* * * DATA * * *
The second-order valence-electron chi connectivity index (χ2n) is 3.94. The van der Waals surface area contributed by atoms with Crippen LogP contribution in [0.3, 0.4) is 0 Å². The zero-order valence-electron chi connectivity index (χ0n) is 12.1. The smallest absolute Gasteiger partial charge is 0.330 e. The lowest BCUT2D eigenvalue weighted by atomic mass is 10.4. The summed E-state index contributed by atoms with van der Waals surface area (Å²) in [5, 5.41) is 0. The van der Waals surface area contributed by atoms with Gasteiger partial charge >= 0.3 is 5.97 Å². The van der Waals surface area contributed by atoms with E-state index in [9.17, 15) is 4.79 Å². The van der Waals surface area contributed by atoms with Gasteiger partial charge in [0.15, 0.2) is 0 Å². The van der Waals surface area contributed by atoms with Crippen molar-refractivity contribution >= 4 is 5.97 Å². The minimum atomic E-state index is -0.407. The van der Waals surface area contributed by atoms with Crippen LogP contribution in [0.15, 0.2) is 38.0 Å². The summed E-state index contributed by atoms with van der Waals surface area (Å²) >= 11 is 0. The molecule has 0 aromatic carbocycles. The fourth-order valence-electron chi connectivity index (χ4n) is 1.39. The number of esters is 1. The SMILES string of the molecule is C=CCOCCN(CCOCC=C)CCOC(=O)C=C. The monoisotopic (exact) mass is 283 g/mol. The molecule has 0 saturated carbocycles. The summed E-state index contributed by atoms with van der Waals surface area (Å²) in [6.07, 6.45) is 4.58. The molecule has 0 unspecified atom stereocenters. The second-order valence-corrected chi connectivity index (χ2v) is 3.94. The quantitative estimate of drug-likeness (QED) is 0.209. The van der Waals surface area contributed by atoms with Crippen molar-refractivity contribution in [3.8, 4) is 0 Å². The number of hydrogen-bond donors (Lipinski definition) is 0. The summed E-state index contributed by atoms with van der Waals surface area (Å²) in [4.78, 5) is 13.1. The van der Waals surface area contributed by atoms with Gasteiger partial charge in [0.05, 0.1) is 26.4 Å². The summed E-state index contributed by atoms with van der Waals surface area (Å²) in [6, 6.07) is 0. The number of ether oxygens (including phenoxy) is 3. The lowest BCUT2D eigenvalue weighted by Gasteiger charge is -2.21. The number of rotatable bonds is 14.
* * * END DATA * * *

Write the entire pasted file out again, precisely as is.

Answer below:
The second-order valence-electron chi connectivity index (χ2n) is 3.94. The van der Waals surface area contributed by atoms with Crippen LogP contribution in [0.3, 0.4) is 0 Å². The zero-order valence-electron chi connectivity index (χ0n) is 12.1. The smallest absolute Gasteiger partial charge is 0.330 e. The lowest BCUT2D eigenvalue weighted by atomic mass is 10.4. The summed E-state index contributed by atoms with van der Waals surface area (Å²) in [5, 5.41) is 0. The van der Waals surface area contributed by atoms with Gasteiger partial charge >= 0.3 is 5.97 Å². The van der Waals surface area contributed by atoms with E-state index in [9.17, 15) is 4.79 Å². The van der Waals surface area contributed by atoms with Gasteiger partial charge in [0.15, 0.2) is 0 Å². The van der Waals surface area contributed by atoms with Crippen molar-refractivity contribution >= 4 is 5.97 Å². The minimum atomic E-state index is -0.407. The van der Waals surface area contributed by atoms with Crippen LogP contribution in [0.15, 0.2) is 38.0 Å². The summed E-state index contributed by atoms with van der Waals surface area (Å²) >= 11 is 0. The molecule has 0 aromatic carbocycles. The fourth-order valence-electron chi connectivity index (χ4n) is 1.39. The number of esters is 1. The SMILES string of the molecule is C=CCOCCN(CCOCC=C)CCOC(=O)C=C. The monoisotopic (exact) mass is 283 g/mol. The molecule has 0 saturated carbocycles. The summed E-state index contributed by atoms with van der Waals surface area (Å²) in [6.07, 6.45) is 4.58. The molecule has 0 unspecified atom stereocenters. The second-order valence-corrected chi connectivity index (χ2v) is 3.94. The quantitative estimate of drug-likeness (QED) is 0.209. The van der Waals surface area contributed by atoms with Crippen molar-refractivity contribution in [3.8, 4) is 0 Å². The number of hydrogen-bond donors (Lipinski definition) is 0. The summed E-state index contributed by atoms with van der Waals surface area (Å²) in [4.78, 5) is 13.1. The van der Waals surface area contributed by atoms with Gasteiger partial charge in [0.05, 0.1) is 26.4 Å². The summed E-state index contributed by atoms with van der Waals surface area (Å²) in [6, 6.07) is 0. The number of ether oxygens (including phenoxy) is 3. The lowest BCUT2D eigenvalue weighted by Gasteiger charge is -2.21. The number of rotatable bonds is 14.